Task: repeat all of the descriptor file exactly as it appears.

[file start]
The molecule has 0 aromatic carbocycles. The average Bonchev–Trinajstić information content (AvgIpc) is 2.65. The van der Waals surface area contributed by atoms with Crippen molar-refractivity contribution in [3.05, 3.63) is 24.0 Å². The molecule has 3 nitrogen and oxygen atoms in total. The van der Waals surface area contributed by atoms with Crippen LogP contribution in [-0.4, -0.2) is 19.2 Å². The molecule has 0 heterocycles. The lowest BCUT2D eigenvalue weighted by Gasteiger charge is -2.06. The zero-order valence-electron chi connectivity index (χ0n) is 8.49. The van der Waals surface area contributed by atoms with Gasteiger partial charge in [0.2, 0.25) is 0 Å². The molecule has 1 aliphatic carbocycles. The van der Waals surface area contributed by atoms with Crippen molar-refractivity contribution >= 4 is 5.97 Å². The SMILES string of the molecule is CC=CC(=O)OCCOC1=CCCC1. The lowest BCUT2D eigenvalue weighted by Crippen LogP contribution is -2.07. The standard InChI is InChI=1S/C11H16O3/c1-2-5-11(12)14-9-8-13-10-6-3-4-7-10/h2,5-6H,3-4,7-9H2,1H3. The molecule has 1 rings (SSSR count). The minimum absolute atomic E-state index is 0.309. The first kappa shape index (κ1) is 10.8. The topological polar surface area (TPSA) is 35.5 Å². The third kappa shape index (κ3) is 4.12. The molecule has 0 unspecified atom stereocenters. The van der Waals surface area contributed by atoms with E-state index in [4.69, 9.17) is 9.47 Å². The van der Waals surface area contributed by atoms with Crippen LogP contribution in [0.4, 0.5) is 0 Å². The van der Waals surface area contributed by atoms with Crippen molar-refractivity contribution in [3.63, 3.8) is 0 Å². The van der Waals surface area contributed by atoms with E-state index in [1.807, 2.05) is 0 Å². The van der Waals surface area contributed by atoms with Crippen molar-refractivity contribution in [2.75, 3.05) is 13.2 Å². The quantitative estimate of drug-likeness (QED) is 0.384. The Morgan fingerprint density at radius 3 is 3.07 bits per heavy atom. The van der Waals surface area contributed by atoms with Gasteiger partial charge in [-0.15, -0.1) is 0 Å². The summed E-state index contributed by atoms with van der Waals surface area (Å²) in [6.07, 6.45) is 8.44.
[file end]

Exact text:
The molecule has 0 aromatic carbocycles. The average Bonchev–Trinajstić information content (AvgIpc) is 2.65. The van der Waals surface area contributed by atoms with Crippen molar-refractivity contribution in [3.05, 3.63) is 24.0 Å². The molecule has 3 nitrogen and oxygen atoms in total. The van der Waals surface area contributed by atoms with Crippen LogP contribution in [-0.4, -0.2) is 19.2 Å². The molecule has 0 heterocycles. The lowest BCUT2D eigenvalue weighted by Gasteiger charge is -2.06. The zero-order valence-electron chi connectivity index (χ0n) is 8.49. The van der Waals surface area contributed by atoms with Gasteiger partial charge in [0.2, 0.25) is 0 Å². The molecule has 1 aliphatic carbocycles. The van der Waals surface area contributed by atoms with Crippen molar-refractivity contribution >= 4 is 5.97 Å². The SMILES string of the molecule is CC=CC(=O)OCCOC1=CCCC1. The lowest BCUT2D eigenvalue weighted by Crippen LogP contribution is -2.07. The standard InChI is InChI=1S/C11H16O3/c1-2-5-11(12)14-9-8-13-10-6-3-4-7-10/h2,5-6H,3-4,7-9H2,1H3. The molecule has 1 rings (SSSR count). The minimum absolute atomic E-state index is 0.309. The first kappa shape index (κ1) is 10.8. The topological polar surface area (TPSA) is 35.5 Å². The third kappa shape index (κ3) is 4.12. The molecule has 0 unspecified atom stereocenters. The van der Waals surface area contributed by atoms with E-state index in [4.69, 9.17) is 9.47 Å². The van der Waals surface area contributed by atoms with Crippen LogP contribution in [0.4, 0.5) is 0 Å². The van der Waals surface area contributed by atoms with Crippen molar-refractivity contribution in [3.63, 3.8) is 0 Å². The van der Waals surface area contributed by atoms with E-state index in [1.807, 2.05) is 0 Å². The van der Waals surface area contributed by atoms with Crippen molar-refractivity contribution in [2.75, 3.05) is 13.2 Å². The quantitative estimate of drug-likeness (QED) is 0.384. The Morgan fingerprint density at radius 3 is 3.07 bits per heavy atom. The van der Waals surface area contributed by atoms with Gasteiger partial charge in [-0.15, -0.1) is 0 Å². The summed E-state index contributed by atoms with van der Waals surface area (Å²) in [6.07, 6.45) is 8.44.